Republican Assemblywoman Holly Schepisi of Bergen County, who served as honorary mission cochair, attended the group’s meeting with MK Nachman Shai of the Center-Left Zionist Union and asked him about the status of Jerusalem. She was surprised that, despite his dovish views on other issues, he was uncompromising when it came to the holy city. She found that was consistent among all the Israeli lawmakers they met.
“On other issues, they all have different views, but on Jerusalem they all had the same view,” Schepisi said. She added that she was also surprised by the respect the Israelis seemed to have for President Donald Trump, regardless of where they fell on the political spectrum.
Schepisi said she was also happy to see that many projects and non-profits in Israel are funded by New Jersey philanthropists. The group saw that at Hebrew University, where a New Jersey-based scientist named Albert Einstein donated his estate, and the Technoda Technological Education and Science Center in Hadera that is supported by the Flanzbaum family of Warren.
Other participants on the mission included State Sen. Kip Bateman (R-Dist. 16), State Sen. Nilsa Cruz-Perez (D-Dist. 5), State Sen. Linda Greenstein (D-Dist. 14), Assemblyman Jamel Holley (D-Dist. 20), and Assemblyman Gary Schaer (D-Dist. 36).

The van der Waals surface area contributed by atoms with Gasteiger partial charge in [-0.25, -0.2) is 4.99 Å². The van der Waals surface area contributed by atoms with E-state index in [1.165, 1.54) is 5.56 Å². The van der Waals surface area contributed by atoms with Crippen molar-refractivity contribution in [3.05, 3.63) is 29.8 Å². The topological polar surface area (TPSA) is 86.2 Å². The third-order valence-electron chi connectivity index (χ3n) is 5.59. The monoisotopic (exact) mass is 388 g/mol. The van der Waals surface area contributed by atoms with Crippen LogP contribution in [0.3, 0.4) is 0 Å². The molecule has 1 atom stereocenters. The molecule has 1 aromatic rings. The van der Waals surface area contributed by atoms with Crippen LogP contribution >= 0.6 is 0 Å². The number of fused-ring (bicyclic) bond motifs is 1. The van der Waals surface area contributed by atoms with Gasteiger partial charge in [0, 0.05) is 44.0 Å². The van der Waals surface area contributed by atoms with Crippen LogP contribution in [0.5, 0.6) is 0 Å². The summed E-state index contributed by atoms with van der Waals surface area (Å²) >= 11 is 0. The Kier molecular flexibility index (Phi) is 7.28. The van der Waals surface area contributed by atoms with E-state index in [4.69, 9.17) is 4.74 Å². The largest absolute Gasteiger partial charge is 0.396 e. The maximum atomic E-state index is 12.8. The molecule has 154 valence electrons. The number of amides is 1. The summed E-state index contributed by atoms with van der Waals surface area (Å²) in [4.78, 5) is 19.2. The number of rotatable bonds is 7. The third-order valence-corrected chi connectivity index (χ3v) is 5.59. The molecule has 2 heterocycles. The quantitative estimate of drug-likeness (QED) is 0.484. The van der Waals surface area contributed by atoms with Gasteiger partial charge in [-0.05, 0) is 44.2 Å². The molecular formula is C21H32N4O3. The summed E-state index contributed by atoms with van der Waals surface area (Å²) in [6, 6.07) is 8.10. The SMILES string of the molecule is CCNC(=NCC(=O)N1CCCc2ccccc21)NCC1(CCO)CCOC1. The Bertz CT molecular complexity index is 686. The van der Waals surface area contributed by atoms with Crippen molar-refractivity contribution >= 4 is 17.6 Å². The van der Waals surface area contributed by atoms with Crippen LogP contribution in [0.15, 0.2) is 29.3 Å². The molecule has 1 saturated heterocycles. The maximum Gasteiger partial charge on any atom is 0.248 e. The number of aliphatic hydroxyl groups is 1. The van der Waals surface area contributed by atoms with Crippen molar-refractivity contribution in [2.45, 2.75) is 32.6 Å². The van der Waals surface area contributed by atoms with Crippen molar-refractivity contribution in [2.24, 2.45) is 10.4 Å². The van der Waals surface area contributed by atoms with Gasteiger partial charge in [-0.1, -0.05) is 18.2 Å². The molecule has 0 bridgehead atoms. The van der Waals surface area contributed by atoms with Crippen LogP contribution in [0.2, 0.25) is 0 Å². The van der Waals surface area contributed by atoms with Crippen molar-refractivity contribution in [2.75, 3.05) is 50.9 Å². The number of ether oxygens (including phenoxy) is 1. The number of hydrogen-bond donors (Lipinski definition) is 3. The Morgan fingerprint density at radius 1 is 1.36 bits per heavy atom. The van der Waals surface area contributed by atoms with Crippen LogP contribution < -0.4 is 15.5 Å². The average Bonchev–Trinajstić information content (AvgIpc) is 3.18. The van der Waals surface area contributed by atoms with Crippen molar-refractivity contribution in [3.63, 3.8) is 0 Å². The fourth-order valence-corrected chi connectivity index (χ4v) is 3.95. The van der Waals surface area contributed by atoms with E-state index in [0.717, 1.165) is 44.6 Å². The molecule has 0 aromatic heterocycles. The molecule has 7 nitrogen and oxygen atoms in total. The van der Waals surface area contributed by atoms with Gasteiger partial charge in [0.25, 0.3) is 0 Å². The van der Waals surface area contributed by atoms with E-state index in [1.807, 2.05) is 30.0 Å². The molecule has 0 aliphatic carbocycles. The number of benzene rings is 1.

Bucco said he came on the mission because Israel is one of America’s closest allies and he thought it was important to see the country and learn about its history and its future. In particular, their visit to the Yad Vashem: The World Holocaust Remembrance Center in Jerusalem had a significant impact on him.
“Israel is beautiful, the people here are wonderful, and I will encourage people of all faiths to visit here,” Bucco said. He said he was moved by the visits to the various holy sites, both Jewish and non-Jewish. “When I was at the Western Wall, I had tears in my eyes. We are Christian, and in one day we put our hands on the Wall, walked the stations of the cross, visited the Church of the Holy Sepulchre in Jerusalem where Jesus was crucified, and the Church of the Nativity in Bethlehem where Jesus was born. It’s been a trip of a lifetime for me.”